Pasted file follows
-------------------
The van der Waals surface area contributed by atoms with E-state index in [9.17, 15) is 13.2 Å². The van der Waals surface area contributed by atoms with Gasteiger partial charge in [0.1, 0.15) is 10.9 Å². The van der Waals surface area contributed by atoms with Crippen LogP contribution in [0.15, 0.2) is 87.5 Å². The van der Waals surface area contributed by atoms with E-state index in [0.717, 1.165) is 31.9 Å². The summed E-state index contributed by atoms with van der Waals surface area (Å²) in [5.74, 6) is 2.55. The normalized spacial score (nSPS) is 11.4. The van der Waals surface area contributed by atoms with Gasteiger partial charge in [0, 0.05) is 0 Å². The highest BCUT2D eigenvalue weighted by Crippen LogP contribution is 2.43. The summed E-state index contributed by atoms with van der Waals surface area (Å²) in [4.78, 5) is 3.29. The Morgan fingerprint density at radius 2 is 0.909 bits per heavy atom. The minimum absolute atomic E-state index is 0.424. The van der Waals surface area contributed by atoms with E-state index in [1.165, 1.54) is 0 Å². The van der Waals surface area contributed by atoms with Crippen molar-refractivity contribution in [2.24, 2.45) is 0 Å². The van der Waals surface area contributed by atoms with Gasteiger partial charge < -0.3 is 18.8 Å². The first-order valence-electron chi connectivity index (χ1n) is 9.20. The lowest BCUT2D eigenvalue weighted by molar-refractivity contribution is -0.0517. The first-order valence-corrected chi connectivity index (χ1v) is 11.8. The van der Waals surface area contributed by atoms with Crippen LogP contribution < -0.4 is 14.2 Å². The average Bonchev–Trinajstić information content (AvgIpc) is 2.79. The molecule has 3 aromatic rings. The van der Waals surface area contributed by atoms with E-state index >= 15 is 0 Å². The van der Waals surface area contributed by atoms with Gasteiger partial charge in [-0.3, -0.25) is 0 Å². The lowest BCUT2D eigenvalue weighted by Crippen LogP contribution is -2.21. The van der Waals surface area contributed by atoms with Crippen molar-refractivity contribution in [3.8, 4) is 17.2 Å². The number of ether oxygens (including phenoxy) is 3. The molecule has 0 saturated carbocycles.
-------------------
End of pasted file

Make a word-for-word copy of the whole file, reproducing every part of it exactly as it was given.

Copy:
The van der Waals surface area contributed by atoms with E-state index in [9.17, 15) is 13.2 Å². The van der Waals surface area contributed by atoms with Gasteiger partial charge in [0.1, 0.15) is 10.9 Å². The van der Waals surface area contributed by atoms with Crippen LogP contribution in [0.15, 0.2) is 87.5 Å². The van der Waals surface area contributed by atoms with E-state index in [0.717, 1.165) is 31.9 Å². The summed E-state index contributed by atoms with van der Waals surface area (Å²) in [5.74, 6) is 2.55. The normalized spacial score (nSPS) is 11.4. The van der Waals surface area contributed by atoms with Gasteiger partial charge in [0, 0.05) is 0 Å². The highest BCUT2D eigenvalue weighted by Crippen LogP contribution is 2.43. The summed E-state index contributed by atoms with van der Waals surface area (Å²) in [4.78, 5) is 3.29. The Morgan fingerprint density at radius 2 is 0.909 bits per heavy atom. The minimum absolute atomic E-state index is 0.424. The van der Waals surface area contributed by atoms with E-state index in [1.165, 1.54) is 0 Å². The van der Waals surface area contributed by atoms with Crippen molar-refractivity contribution in [2.24, 2.45) is 0 Å². The van der Waals surface area contributed by atoms with Gasteiger partial charge < -0.3 is 18.8 Å². The first-order valence-electron chi connectivity index (χ1n) is 9.20. The lowest BCUT2D eigenvalue weighted by molar-refractivity contribution is -0.0517. The first-order valence-corrected chi connectivity index (χ1v) is 11.8. The van der Waals surface area contributed by atoms with Crippen LogP contribution < -0.4 is 14.2 Å². The average Bonchev–Trinajstić information content (AvgIpc) is 2.79. The molecule has 3 aromatic rings. The van der Waals surface area contributed by atoms with E-state index >= 15 is 0 Å². The van der Waals surface area contributed by atoms with Gasteiger partial charge in [-0.3, -0.25) is 0 Å². The lowest BCUT2D eigenvalue weighted by Crippen LogP contribution is -2.21. The van der Waals surface area contributed by atoms with Crippen molar-refractivity contribution in [3.8, 4) is 17.2 Å². The number of ether oxygens (including phenoxy) is 3. The molecule has 0 saturated carbocycles.